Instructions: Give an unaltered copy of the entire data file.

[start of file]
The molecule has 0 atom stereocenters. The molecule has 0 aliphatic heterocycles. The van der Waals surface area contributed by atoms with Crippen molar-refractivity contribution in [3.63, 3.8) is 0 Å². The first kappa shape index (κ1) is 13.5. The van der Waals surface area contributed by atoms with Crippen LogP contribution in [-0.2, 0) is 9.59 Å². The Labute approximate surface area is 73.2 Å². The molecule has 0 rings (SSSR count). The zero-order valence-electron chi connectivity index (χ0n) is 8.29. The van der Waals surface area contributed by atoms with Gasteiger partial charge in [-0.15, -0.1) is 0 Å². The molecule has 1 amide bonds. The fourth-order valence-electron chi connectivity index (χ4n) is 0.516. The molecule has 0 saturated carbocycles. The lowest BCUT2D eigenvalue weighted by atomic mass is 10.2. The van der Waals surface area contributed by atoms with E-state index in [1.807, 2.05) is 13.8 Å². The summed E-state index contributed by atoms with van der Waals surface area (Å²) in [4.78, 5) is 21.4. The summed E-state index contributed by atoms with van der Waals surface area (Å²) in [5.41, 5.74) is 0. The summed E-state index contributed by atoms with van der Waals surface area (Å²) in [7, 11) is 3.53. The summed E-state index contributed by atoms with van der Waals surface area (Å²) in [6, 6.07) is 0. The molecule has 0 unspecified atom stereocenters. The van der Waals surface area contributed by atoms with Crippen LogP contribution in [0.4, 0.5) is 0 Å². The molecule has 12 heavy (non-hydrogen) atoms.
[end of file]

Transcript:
The molecule has 0 atom stereocenters. The molecule has 0 aliphatic heterocycles. The van der Waals surface area contributed by atoms with Crippen molar-refractivity contribution in [3.63, 3.8) is 0 Å². The first kappa shape index (κ1) is 13.5. The van der Waals surface area contributed by atoms with Crippen LogP contribution in [-0.2, 0) is 9.59 Å². The Labute approximate surface area is 73.2 Å². The molecule has 0 rings (SSSR count). The zero-order valence-electron chi connectivity index (χ0n) is 8.29. The van der Waals surface area contributed by atoms with Gasteiger partial charge in [-0.15, -0.1) is 0 Å². The molecule has 1 amide bonds. The fourth-order valence-electron chi connectivity index (χ4n) is 0.516. The molecule has 0 saturated carbocycles. The lowest BCUT2D eigenvalue weighted by atomic mass is 10.2. The van der Waals surface area contributed by atoms with E-state index in [1.807, 2.05) is 13.8 Å². The summed E-state index contributed by atoms with van der Waals surface area (Å²) in [4.78, 5) is 21.4. The summed E-state index contributed by atoms with van der Waals surface area (Å²) in [5.41, 5.74) is 0. The summed E-state index contributed by atoms with van der Waals surface area (Å²) in [7, 11) is 3.53. The summed E-state index contributed by atoms with van der Waals surface area (Å²) in [6, 6.07) is 0. The molecule has 0 unspecified atom stereocenters. The van der Waals surface area contributed by atoms with Crippen LogP contribution in [0.4, 0.5) is 0 Å². The molecule has 12 heavy (non-hydrogen) atoms.